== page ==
men's regency fashion

anonymous asked:

What are your thoughts on menswear/men's fashion post-18th century? I personally think that it's been pretty stagnant, but I don't know much about menswear in general. I don't really read/hear people talk about it in (terms of historical dress) too much, so I might be completely wrong

Men’s Regency Fashion

1800-1820

The transition of men’s fashion from the 18th century to the early 19th century can best be described as the desire for a more casual and active look. At the end of the 18th century the politics of the established, as well as new, governments were becoming less rigid and embracing the ideas of Enlightenment and more reliance on the self. This emphasis on the self and intelligence inspired a Greek revival, which is why this era is referred to as Neoclassical. This revival influenced fashion as well as politics and popularized the “new natural style” of women’s dress modeled after Greek statutes. This also affected the way men’s clothing was cut and worn, making the fabric more form fitting in order to portray its beauty.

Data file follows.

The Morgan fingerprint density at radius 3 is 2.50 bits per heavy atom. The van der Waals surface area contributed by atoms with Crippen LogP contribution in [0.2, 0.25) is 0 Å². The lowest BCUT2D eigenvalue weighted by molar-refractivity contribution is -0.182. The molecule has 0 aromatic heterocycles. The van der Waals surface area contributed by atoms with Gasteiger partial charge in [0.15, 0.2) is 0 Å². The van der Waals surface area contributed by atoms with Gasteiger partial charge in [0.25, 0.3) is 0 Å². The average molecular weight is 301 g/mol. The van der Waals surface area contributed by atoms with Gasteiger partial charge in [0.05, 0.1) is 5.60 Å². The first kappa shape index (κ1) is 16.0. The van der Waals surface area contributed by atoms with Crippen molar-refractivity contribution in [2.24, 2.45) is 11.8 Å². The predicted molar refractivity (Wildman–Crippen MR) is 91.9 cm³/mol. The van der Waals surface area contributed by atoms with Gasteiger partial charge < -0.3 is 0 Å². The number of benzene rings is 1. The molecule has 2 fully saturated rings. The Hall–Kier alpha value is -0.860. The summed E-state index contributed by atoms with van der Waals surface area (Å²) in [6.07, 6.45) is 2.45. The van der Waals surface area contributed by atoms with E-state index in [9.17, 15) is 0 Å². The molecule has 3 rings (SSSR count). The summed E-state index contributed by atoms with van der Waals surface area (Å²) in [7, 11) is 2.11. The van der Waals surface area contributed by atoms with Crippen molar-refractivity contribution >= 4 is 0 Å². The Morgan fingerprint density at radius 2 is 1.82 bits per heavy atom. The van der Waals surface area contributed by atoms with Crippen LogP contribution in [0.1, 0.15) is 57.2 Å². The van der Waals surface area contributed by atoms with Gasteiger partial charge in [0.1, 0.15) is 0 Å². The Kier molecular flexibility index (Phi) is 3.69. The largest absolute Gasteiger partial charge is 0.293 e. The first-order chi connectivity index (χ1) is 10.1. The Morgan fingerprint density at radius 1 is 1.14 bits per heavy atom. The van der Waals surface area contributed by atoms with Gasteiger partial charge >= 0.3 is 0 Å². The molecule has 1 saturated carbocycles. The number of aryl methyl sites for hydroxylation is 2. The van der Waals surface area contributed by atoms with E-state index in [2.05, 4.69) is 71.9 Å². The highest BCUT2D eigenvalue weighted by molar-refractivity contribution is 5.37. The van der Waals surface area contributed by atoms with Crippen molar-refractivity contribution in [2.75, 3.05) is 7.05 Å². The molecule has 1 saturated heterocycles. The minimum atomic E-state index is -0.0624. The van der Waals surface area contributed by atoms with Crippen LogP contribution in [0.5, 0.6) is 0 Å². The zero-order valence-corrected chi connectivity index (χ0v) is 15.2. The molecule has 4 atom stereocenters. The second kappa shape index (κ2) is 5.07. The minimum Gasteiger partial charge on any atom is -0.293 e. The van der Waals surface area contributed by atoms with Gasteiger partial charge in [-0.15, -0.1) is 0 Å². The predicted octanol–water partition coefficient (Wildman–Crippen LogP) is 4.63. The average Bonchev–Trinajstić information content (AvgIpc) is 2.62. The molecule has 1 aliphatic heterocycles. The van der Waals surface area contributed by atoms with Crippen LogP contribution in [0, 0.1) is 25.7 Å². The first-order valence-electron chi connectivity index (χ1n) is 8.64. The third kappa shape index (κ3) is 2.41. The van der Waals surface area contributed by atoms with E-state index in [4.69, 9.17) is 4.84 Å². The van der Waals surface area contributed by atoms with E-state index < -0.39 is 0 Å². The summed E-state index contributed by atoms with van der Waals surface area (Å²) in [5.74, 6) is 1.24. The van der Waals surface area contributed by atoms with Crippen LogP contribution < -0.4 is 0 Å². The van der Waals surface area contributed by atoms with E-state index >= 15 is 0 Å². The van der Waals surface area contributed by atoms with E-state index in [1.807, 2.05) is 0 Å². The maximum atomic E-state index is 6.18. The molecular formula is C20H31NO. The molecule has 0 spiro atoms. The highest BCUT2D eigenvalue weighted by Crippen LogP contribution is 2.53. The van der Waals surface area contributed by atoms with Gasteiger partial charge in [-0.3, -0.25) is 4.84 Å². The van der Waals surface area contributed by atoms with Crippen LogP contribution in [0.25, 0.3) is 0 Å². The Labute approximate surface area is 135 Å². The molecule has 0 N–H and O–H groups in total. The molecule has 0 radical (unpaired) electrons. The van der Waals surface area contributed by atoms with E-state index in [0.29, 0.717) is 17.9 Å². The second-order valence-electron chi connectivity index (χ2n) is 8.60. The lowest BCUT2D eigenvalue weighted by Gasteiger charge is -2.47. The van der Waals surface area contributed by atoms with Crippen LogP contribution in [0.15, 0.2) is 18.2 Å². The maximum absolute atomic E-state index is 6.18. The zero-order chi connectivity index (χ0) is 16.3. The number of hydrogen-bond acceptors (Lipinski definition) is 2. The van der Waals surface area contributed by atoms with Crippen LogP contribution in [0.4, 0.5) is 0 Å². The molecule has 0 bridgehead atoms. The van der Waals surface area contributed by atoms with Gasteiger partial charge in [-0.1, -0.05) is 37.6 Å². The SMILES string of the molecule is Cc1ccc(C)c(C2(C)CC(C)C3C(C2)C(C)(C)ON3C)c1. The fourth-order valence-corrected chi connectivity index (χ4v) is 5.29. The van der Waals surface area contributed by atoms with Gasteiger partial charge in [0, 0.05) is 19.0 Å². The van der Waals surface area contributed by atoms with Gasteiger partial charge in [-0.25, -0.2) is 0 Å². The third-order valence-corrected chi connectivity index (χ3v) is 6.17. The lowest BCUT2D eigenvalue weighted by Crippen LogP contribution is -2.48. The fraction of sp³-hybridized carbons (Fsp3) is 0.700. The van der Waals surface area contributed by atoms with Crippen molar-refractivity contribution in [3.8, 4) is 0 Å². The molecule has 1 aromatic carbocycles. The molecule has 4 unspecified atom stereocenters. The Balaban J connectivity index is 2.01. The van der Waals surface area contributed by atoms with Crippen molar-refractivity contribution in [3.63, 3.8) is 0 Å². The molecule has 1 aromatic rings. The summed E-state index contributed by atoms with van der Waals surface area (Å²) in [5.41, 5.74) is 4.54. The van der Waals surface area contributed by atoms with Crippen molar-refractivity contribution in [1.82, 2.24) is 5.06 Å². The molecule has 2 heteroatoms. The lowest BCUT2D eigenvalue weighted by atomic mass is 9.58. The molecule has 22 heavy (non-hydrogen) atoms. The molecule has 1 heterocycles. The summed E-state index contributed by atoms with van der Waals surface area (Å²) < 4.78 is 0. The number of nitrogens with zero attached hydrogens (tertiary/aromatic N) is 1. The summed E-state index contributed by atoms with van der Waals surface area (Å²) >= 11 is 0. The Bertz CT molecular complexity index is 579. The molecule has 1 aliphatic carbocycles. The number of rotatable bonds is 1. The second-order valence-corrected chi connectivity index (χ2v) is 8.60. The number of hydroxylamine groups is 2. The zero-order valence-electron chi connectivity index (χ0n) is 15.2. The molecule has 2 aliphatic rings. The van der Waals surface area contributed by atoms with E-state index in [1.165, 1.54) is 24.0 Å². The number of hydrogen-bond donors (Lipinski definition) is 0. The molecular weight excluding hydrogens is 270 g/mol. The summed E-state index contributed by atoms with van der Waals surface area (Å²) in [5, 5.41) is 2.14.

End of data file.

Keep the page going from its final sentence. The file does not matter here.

Many fashion historians attribute this era’s look to Beau Brummell, a young man close to the Prince of Wales. He drew his fashion sense from his time in the military and the less formal “riding” look. He was well known and considered one of the most handsomely dressed men in the country, which didn’t help his already inflated ego, or his image as a dandy. Men followed his lead and chose to transition their day wear from frock coats (which would take on another meaning in the years to come) and stockings to tailcoats and longer breeches that ended below the knee for a seamless look with the hessian or top boot. 

Beau Brummell

Hessian Boots

As with a more casual look, wigs fell out of style, with the help of a 1795 powder tax, and the longer hair kept in a pigtail was abandoned for a cropped windblown look often helped with hair wax. Many of the hairstyles were named after notable Romans-Caesar, Titus, Brutus- as well as the angelic cherub.

Napoleon sporting the Caesar 

The shorter TItus 

The Brutus, the popular hairstyle worn by Brummell and his “followers”

The men’s evening look of this fashion era remained similar to the day look but with different footwear. Rather than sporting the popular boots of the day, men wore dress shoes with a low heel, some with buckles. Wearing heeled shoes also required the men to abandon their longer breeches for knee breeches and stockings. For the torso, the tailcoat was usually dark in color, navy being the most popular. These darker coasts covered white shirts and white waistcoats. A common accessory was the Chapeau-bras or bicorne which was carried under the arm. The use of wigs during the evening was usually one of personal preference and was more popular with older generations.